Centers for Disease Control and Prevention
Dengue (DF) and dengue hemorrhagic fever (DHF) are caused by one of four closely related, but antigenically distinct, virus serotypes (DEN-1, DEN-2, DEN-3, and DEN-4), of the genus Flavivirus. Infection with one of these serotypes provides immunity to only that serotype for life, so persons living in a dengue-endemic area can have more than one dengue infection during their lifetime. DF and DHF are primarily diseases of tropical and sub tropical areas, and the four different dengue serotypes are maintained in a cycle that involves humans and the Aedes mosquito. However, Aedes aegypti, a domestic, day-biting mosquito that prefers to feed on humans, is the most common Aedes species. Infections produce a spectrum of clinical illness ranging from a nonspecific viral syndrome to severe and fatal hemorrhagic disease. Important risk factors for DHF include the strain of the infecting virus, as well as the age, and especially the prior dengue infection history of the patient.
History of Dengue
The first reported epidemics of DF occurred in 1779-1780 in Asia, Africa, and North America. The near simultaneous occurrence of outbreaks on three continents indicates that these viruses and their mosquito vector have had a worldwide distribution in the tropics for more than 200 years. During most of this time, DF was considered a mild, nonfatal disease of visitors to the tropics. Generally, there were long intervals (10-40 years) between major epidemics, mainly because the introduction of a new serotype in a susceptible population occurred only if viruses and their mosquito vector could survive the slow transport between population centers by sailing vessels.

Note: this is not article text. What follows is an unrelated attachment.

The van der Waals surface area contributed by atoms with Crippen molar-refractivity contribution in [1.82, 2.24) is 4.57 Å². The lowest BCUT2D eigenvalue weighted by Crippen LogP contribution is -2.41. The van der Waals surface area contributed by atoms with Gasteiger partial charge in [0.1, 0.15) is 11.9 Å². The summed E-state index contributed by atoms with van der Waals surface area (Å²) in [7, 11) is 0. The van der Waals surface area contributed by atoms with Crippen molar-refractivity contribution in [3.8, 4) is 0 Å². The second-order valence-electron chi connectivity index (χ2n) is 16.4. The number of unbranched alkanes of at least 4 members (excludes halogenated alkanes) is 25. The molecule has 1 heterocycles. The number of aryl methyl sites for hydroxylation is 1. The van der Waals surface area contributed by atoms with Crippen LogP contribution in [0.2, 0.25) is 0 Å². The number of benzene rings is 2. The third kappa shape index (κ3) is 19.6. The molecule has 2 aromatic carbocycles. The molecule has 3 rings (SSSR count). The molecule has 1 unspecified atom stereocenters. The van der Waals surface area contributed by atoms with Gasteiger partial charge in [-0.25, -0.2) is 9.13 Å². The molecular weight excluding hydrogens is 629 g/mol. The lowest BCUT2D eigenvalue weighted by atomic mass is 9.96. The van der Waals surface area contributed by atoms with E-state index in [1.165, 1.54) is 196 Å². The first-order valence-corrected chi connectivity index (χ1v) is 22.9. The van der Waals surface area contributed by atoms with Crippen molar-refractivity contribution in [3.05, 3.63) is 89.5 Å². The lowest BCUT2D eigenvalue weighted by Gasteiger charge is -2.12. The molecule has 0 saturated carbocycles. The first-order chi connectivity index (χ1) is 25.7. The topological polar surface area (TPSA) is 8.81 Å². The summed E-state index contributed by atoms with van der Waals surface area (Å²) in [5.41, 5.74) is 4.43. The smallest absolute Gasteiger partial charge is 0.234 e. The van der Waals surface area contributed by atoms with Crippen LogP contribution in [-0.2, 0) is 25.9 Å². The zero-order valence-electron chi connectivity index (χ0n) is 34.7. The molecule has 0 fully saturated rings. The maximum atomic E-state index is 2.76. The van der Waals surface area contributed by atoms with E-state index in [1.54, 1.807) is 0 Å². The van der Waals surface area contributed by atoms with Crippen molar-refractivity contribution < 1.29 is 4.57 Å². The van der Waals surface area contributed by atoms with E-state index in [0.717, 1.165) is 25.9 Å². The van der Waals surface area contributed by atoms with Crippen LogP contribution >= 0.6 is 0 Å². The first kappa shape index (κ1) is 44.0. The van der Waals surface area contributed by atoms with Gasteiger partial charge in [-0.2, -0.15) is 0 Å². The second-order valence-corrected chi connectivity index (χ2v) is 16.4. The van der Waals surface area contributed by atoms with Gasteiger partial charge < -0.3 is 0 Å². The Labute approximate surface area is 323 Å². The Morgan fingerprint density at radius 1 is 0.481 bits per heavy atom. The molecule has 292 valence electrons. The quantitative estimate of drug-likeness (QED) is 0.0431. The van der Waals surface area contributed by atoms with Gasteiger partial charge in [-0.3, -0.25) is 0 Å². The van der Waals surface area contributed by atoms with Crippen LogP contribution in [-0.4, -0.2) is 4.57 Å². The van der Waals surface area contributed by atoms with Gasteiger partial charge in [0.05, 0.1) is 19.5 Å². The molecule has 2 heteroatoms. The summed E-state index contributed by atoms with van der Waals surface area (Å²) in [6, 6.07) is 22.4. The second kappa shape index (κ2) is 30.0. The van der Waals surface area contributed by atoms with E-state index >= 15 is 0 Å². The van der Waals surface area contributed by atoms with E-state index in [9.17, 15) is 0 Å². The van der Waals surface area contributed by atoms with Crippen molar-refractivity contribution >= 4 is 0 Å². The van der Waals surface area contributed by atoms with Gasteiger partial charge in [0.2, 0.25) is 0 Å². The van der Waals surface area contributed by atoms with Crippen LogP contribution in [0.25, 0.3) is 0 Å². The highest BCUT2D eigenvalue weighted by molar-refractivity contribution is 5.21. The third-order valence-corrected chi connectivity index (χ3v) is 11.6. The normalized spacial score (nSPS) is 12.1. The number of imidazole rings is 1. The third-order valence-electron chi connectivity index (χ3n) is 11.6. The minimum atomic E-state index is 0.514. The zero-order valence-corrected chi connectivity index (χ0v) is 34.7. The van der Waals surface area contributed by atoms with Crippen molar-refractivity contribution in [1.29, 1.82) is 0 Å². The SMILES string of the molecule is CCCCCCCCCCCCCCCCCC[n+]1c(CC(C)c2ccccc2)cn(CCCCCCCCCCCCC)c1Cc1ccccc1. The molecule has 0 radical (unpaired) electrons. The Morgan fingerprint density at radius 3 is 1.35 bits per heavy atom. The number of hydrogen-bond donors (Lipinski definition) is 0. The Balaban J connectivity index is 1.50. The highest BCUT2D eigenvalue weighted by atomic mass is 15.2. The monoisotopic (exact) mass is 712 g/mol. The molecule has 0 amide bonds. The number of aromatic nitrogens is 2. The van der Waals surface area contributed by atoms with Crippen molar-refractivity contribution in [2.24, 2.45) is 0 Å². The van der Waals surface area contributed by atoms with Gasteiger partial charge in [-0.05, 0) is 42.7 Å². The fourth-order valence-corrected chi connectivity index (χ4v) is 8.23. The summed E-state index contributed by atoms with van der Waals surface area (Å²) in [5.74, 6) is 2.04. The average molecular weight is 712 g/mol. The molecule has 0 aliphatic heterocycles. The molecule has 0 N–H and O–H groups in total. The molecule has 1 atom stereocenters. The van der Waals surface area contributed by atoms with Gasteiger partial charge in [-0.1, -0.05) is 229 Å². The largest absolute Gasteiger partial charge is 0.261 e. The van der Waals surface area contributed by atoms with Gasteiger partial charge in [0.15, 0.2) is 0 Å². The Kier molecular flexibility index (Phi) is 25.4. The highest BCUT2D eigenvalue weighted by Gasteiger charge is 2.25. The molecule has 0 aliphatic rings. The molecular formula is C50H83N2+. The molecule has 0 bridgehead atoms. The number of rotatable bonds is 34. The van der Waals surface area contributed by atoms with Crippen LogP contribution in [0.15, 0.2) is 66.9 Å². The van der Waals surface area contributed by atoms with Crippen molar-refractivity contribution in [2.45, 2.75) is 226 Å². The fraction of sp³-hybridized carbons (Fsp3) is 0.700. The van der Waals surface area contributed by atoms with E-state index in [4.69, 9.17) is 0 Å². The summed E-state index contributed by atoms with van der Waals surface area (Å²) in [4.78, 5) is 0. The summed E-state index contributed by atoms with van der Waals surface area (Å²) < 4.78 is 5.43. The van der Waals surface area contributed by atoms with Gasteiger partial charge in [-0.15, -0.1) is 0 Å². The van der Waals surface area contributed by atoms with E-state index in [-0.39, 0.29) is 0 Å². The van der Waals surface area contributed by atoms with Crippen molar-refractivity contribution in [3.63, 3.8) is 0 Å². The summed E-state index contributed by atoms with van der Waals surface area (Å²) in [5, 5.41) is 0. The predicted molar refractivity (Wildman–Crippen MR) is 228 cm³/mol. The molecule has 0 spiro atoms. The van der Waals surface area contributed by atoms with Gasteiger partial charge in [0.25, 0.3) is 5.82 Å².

A pandemic of dengue began in Southeast Asia after World War II and has spread around the globe since then. Epidemics caused by multiple serotypes (hyperendemicity) are more frequent, the geographic distribution of dengue viruses and their mosquito vectors has expanded, and DHF has emerged in the Pacific region and the Americas. In Southeast Asia, epidemic DHF first appeared in the 1950s, but by 1975 it had become a frequent cause of hospitalization and death among children in many countries in that region.
The Centers for Disease Control and Prevention has prepared answers to questions about Dengue and Dengue Hemorrhagic Fever, about the organism that causes the maladies, and about the vector (or transmitter) of them.
What is dengue?
Dengue (pronounced den' gee) is a disease caused by any one of four closely related viruses (DEN-1, DEN-2, DEN-3, or DEN-4). The viruses are transmitted to humans by the bite of an infected mosquito. In the Western Hemisphere, the Aedes aegypti mosquito is the most important transmitter or vector of dengue viruses, although a 2001 outbreak in Hawaii was transmitted by Aedes albopictus. It is estimated that there are over 100 million cases of dengue worldwide each year.
What is dengue hemorrhagic fever (DHF)?
DHF is a more severe form of dengue. It can be fatal if unrecognized and not properly treated. DHF is caused by infection with the same viruses that cause dengue. With good medical management, mortality due to DHF can be less than 1%.
How are dengue and dengue hemorrhagic fever (DHF) spread?
Dengue is transmitted to people by the bite of an Aedes mosquito that is infected with a dengue virus. The mosquito becomes infected with dengue virus when it bites a person who has dengue or DHF and after about a week can transmit the virus while biting a healthy person. Dengue cannot be spread directly from person to person.
What are the symptoms of the disease?
The principal symptoms of dengue are high fever, severe headache, backache, joint pains, nausea and vomiting, eye pain, and rash. Generally, younger children have a milder illness than older children and adults.